So we propose a preemptive compromise: The second that credible and verifiable violence against Prop 8 supporters is reported, we will condemn it wholeheartedly, and demand that justice and the rule of law be allowed to run their course. Until then, we ask only two things:

1) That Prop 8 supporters stop lying about threats made against them.
2) That they at least consider the irony of their position.

In the meantime, we also suggest that anti-prop 8ers limit their legal attempts to shame those who voted in favor of Prop 8 to boycotts of businesses. Since that is precisely what has happened, we'll simply hope it continues, and let LAist eaders make up their own minds about the rightness or wrongness of Eightmaps.

Ultimately, the question we ask this: if Eightmap's creator5 wishes to remain anonymous, isn't it the least they can do to issue a public statement, make themselves available to interview, in short, explain their position and why their anonymity is not a contradiction? If they do not, surely they must be aware that it's only a matter of time before someone with time on their hands and a grudge figures out who they are and takes the option out of their hands.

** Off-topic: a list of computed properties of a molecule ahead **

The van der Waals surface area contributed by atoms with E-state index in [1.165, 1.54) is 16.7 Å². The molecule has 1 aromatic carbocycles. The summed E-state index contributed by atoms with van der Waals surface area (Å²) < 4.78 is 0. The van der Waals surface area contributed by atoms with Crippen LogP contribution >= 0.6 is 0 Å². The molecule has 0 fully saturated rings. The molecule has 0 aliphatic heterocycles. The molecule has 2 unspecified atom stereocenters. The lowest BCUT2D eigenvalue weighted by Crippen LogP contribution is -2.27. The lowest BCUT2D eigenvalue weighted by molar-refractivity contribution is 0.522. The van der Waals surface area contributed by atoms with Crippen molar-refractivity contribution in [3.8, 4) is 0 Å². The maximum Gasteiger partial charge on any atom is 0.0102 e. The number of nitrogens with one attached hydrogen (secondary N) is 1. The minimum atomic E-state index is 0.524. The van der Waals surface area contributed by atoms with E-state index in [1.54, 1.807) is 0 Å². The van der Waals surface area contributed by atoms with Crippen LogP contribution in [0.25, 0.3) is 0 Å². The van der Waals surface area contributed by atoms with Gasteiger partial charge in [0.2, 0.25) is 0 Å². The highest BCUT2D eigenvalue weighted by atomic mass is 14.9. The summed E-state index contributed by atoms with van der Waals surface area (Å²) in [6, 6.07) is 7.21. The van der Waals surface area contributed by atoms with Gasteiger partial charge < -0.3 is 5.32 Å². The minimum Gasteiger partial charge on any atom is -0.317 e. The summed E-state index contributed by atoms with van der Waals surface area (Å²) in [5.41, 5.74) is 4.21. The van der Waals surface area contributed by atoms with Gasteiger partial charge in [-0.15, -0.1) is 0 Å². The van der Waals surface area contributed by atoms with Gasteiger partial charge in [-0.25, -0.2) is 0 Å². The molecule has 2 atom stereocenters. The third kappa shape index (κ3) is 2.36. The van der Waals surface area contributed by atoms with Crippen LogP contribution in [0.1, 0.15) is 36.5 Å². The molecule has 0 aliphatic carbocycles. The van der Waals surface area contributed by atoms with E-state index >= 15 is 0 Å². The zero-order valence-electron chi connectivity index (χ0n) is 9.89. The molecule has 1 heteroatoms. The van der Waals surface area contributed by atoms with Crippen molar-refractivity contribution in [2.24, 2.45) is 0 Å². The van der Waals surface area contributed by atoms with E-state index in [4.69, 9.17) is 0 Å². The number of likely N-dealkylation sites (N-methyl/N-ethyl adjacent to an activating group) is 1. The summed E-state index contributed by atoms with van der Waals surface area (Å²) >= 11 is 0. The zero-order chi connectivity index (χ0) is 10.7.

We would like, therefore, to extend a public invitation to talk to LAist at his or her earliest convenience. As for myself, I intend to be as public as possible. Just as soon as I legally change my name to John. Q. incognito.

***

1) Just ask grandma and granpa how they feel about teh ghey. Go on. I'm sure they'll be quite reasonable.
2) Indeed, the New York Times article shamefully draws false equivalence between terrorism and boycotts, as if people are obligated to give money to people who hate them, lest they be accused of UnAmerican acitivites. I almost wrote this piece as a screed against that kind of lazy reporting.
3) Yeah, I said it. The Good Authentic Real Americans in the heartland don't give a damn if you lie about weapons of mass destruction, let a city drown, ruin the economy and let 911 happen. They don't even care if you torture people. But God forbid you have an unauthorized orgasm. That's even worse than being Moslem!
4) Get it? GET IT? I kill me! (/alf.)
5) Of course, controversy aside, one must be honest about the elegance of a site like Eightmaps - it's really one of those ideas so apparently self-evident that it seems instantly familiar, as though it was just always there, proving once again that it takes a genius to take the previously nonexistent and render it completely obvious, an instant cliche.

Photo "it's all about me" by Tony The Misfit Via Flickr